Future Directions

To date, only a fraction of the many ethno-linguistic groups in Africa has been extensively studied for genome-wide variation. Analyses of genetic diversity in more geographically and ethnically distinct African populations will be critical for testing models of modern human origins and dispersal out of Africa, as well as for inferring African demographic history. With the recent development of both “next generation” sequencing technology and methods for targeted sequencing, together with their rapidly decreasing costs, it may be feasible to resequence large portions of the genome, and conceivably the entire genome[82], in diverse African populations to more accurately test evolutionary models and to infer demographic history. The integration of archaeological, linguistic, paleoclimatic, and geographical information with these genetic data will be particularly useful in this reconstruction, providing a more unified account of historic and prehistoric events in Africa. Indeed, the “1000 genomes” project, which aims to discover novel variants through targeted and whole-genome resequencing in a subset of the extended HapMap populations, represents a first step in identifying novel genome-wide variation in more diverse Africans. However, given the extensive population structure present in Africa, additional linguistically and culturally distinct Africans will likely be needed to more fully characterize levels and patterns of variation which can then be used to infer population history.

Finally, African populations have been severely underrepresented in studies of genetic adaptation. Given that Africans possess high levels of genetic and phenotypic diversity, and live in distinct environments, it is likely that ethnically and geographically diverse populations in Africa have undergone local adaptation. To gain a better understanding of genetic and phenotypic adaptations in human populations, it is imperative to include a wider range of ethnically diverse African populations living in distinct environments in genetic studies. Moreover, genome-wide resequencing in a number of African populations is likely to lead to the identification of novel population-specific variation associated with variable traits. The development of statistical and computational methods for detecting selection across the genome that distinguish the effects of selection and demography will also be critical for identifying the genetic basis of adaptation in Africa. Overall, studies of adaptation combined with information on African demographic history will provide a more robust and accurate view of the processes that have shaped the genomes of African populations.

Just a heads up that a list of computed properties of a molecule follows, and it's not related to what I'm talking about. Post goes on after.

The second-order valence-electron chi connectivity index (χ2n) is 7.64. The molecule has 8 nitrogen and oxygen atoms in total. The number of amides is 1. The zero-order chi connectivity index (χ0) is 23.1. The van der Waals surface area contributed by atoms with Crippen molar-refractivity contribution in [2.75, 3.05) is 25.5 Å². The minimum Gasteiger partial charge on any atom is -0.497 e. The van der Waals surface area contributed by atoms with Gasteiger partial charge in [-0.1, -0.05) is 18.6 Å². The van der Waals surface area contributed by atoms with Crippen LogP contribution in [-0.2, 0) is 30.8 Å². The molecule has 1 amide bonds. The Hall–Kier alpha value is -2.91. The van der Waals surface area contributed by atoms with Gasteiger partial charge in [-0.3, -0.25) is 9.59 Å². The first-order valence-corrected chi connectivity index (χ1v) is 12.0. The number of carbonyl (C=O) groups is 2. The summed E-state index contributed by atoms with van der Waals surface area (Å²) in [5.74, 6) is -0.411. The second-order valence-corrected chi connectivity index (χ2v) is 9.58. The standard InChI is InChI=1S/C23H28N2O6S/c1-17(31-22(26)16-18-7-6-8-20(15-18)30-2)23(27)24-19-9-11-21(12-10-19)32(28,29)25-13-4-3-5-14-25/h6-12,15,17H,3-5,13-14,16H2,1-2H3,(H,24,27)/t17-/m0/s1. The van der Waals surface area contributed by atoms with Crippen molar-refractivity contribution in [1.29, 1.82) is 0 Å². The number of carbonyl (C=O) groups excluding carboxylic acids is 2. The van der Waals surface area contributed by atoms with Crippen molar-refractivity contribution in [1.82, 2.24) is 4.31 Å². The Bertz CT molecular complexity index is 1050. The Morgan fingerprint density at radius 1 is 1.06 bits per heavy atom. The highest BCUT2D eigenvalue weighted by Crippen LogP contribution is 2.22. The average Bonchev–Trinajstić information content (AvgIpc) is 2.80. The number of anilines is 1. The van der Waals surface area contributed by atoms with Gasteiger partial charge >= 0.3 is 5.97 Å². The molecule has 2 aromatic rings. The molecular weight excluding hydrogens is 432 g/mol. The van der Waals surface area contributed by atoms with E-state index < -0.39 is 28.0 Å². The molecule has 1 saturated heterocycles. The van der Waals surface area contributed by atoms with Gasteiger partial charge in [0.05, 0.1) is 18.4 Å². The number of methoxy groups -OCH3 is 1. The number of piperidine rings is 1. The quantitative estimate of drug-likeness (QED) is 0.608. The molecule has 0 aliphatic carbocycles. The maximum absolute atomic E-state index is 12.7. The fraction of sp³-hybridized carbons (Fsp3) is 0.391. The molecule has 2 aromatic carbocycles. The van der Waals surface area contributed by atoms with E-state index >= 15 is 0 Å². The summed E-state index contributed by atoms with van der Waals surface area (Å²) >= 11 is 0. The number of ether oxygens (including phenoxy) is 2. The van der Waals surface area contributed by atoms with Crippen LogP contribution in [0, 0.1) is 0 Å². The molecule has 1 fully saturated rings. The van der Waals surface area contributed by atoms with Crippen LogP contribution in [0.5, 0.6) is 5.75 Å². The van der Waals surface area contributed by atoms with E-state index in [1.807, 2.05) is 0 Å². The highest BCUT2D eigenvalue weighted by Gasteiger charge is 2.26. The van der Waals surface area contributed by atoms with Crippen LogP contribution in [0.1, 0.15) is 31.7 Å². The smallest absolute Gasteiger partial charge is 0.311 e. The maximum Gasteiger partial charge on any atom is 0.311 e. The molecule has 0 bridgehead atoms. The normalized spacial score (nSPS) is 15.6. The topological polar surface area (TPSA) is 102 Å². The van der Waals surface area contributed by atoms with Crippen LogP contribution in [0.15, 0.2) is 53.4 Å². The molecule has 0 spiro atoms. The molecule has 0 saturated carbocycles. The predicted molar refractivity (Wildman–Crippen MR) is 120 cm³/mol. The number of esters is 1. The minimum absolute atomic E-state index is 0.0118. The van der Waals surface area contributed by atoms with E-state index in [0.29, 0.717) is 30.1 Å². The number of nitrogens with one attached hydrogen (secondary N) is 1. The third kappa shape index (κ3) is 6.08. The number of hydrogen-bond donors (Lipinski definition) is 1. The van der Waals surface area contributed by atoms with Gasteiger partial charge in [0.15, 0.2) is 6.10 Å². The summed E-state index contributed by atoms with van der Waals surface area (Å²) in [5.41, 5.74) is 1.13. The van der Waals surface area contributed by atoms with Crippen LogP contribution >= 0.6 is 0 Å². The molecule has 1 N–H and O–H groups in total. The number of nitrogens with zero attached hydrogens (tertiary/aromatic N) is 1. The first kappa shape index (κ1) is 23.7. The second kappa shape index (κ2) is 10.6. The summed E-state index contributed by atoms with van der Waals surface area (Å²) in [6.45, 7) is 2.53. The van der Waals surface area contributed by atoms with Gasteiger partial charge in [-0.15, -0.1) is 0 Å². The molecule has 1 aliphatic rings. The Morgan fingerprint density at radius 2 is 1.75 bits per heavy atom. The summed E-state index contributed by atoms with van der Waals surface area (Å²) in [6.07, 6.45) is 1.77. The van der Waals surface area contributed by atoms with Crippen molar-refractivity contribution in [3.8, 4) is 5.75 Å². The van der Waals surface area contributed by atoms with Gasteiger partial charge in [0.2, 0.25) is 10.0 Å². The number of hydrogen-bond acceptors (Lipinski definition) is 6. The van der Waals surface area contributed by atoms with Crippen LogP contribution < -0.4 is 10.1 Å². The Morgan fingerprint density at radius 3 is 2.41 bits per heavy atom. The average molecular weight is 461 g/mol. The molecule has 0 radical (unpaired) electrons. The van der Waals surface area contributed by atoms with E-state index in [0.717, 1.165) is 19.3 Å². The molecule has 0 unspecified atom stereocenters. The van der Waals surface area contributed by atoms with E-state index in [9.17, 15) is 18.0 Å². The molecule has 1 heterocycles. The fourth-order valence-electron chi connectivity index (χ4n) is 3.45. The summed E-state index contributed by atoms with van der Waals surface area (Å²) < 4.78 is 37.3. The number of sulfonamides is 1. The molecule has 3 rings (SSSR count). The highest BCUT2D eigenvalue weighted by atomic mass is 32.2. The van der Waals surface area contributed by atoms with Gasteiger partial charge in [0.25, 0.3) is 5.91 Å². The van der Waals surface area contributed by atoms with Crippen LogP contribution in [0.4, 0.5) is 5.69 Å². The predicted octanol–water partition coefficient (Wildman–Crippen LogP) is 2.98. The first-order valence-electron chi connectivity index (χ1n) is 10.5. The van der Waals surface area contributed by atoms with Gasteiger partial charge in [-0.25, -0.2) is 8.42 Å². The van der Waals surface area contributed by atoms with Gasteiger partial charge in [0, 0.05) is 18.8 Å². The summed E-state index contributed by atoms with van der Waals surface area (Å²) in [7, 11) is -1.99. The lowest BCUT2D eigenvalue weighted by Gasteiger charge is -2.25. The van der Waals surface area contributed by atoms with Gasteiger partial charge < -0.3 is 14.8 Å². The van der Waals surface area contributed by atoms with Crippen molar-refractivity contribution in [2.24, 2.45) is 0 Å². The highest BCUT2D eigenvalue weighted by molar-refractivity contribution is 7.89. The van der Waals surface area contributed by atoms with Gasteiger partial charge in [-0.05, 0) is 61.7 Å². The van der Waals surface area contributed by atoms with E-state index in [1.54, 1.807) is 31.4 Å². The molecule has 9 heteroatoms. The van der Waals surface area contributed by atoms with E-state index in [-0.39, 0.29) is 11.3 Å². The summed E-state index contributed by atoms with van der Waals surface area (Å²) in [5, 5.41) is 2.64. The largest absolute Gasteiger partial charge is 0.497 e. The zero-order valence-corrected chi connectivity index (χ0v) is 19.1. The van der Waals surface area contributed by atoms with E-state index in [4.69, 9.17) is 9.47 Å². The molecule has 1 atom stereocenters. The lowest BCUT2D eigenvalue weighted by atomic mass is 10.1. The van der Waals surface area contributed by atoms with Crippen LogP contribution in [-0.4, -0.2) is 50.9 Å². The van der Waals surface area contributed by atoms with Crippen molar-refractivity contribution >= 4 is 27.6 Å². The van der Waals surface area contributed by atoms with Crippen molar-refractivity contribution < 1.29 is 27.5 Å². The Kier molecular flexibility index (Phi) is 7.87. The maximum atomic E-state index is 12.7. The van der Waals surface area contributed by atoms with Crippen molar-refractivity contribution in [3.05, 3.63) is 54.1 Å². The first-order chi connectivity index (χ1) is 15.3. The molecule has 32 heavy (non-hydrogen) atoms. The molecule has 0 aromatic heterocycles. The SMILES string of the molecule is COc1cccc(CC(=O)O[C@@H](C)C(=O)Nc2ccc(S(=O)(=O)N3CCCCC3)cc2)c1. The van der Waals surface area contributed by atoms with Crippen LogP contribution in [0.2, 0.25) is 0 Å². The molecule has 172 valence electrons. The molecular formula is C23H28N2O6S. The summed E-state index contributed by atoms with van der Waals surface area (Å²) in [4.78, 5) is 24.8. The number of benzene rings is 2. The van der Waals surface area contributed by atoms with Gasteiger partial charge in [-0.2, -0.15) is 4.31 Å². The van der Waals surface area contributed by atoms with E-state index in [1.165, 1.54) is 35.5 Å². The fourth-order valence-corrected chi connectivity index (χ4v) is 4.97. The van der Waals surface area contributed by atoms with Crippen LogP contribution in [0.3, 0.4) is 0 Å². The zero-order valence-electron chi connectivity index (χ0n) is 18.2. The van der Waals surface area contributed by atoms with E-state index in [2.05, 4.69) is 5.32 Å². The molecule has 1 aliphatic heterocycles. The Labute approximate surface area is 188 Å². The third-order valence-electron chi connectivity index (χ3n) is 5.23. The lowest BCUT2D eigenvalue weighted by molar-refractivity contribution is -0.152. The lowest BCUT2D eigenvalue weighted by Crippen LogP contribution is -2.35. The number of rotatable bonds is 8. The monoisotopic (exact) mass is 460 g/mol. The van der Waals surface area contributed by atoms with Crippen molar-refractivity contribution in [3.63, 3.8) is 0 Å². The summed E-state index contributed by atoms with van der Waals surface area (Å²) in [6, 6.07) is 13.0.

We thank A. Ranciaro, J. Hirbo, F. Gomez, and S. Soi for critical review of the manuscript. We are especially grateful to C. Ehret for his careful review of the manuscript and figures, and for his suggestions regarding African population history. The authors are funded by the U.S. National Science Foundation (NSF) grant BCS-0552486, U.S. NSF grant BCS-0827436, U.S. National Institutes of Health (NIH) grant R01GM076637, U.S. NIH Director's Pioneer Award Program DP1-OD-006445, and a David and Lucile Packard Career Award to S.A.T.